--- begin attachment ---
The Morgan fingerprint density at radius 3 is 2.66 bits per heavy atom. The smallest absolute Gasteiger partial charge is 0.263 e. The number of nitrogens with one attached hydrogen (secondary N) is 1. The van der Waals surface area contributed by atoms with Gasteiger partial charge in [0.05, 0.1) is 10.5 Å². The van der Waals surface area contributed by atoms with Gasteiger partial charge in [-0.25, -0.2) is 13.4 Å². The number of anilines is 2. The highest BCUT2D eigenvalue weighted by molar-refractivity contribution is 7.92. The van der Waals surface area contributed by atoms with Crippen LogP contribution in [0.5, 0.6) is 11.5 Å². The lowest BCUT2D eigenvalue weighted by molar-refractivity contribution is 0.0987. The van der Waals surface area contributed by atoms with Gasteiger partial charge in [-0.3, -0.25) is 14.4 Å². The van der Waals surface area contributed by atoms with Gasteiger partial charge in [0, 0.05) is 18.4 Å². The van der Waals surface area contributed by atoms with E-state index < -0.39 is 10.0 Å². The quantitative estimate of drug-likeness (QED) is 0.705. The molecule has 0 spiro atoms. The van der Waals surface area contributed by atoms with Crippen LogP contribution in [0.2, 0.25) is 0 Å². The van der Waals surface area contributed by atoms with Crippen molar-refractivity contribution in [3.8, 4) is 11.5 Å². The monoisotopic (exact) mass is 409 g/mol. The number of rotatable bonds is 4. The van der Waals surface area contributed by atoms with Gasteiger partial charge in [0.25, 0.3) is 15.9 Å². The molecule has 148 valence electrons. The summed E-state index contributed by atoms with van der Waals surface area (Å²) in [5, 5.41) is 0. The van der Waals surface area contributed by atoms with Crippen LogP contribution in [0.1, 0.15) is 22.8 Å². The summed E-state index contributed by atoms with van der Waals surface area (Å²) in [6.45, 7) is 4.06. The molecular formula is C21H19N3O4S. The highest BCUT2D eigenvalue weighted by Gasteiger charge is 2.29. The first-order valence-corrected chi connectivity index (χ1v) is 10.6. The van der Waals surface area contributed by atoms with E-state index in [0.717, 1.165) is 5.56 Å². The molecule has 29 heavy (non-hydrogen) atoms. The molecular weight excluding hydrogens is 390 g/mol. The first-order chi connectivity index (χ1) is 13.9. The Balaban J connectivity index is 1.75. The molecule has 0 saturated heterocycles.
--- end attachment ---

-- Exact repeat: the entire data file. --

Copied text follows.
The Morgan fingerprint density at radius 3 is 2.66 bits per heavy atom. The smallest absolute Gasteiger partial charge is 0.263 e. The number of nitrogens with one attached hydrogen (secondary N) is 1. The van der Waals surface area contributed by atoms with Gasteiger partial charge in [0.05, 0.1) is 10.5 Å². The van der Waals surface area contributed by atoms with Gasteiger partial charge in [-0.25, -0.2) is 13.4 Å². The number of anilines is 2. The highest BCUT2D eigenvalue weighted by molar-refractivity contribution is 7.92. The van der Waals surface area contributed by atoms with Crippen LogP contribution in [0.5, 0.6) is 11.5 Å². The lowest BCUT2D eigenvalue weighted by molar-refractivity contribution is 0.0987. The van der Waals surface area contributed by atoms with Gasteiger partial charge in [-0.3, -0.25) is 14.4 Å². The van der Waals surface area contributed by atoms with Gasteiger partial charge in [0, 0.05) is 18.4 Å². The van der Waals surface area contributed by atoms with E-state index < -0.39 is 10.0 Å². The quantitative estimate of drug-likeness (QED) is 0.705. The molecule has 0 spiro atoms. The van der Waals surface area contributed by atoms with Crippen LogP contribution in [0.2, 0.25) is 0 Å². The van der Waals surface area contributed by atoms with Crippen molar-refractivity contribution in [3.8, 4) is 11.5 Å². The monoisotopic (exact) mass is 409 g/mol. The number of rotatable bonds is 4. The van der Waals surface area contributed by atoms with Gasteiger partial charge in [0.25, 0.3) is 15.9 Å². The molecule has 148 valence electrons. The summed E-state index contributed by atoms with van der Waals surface area (Å²) in [5, 5.41) is 0. The van der Waals surface area contributed by atoms with Crippen LogP contribution in [0.1, 0.15) is 22.8 Å². The summed E-state index contributed by atoms with van der Waals surface area (Å²) in [6.45, 7) is 4.06. The molecular formula is C21H19N3O4S. The highest BCUT2D eigenvalue weighted by Gasteiger charge is 2.29. The first-order valence-corrected chi connectivity index (χ1v) is 10.6. The van der Waals surface area contributed by atoms with E-state index in [0.717, 1.165) is 5.56 Å². The molecule has 29 heavy (non-hydrogen) atoms. The molecular weight excluding hydrogens is 390 g/mol. The first-order chi connectivity index (χ1) is 13.9. The Balaban J connectivity index is 1.75. The molecule has 0 saturated heterocycles.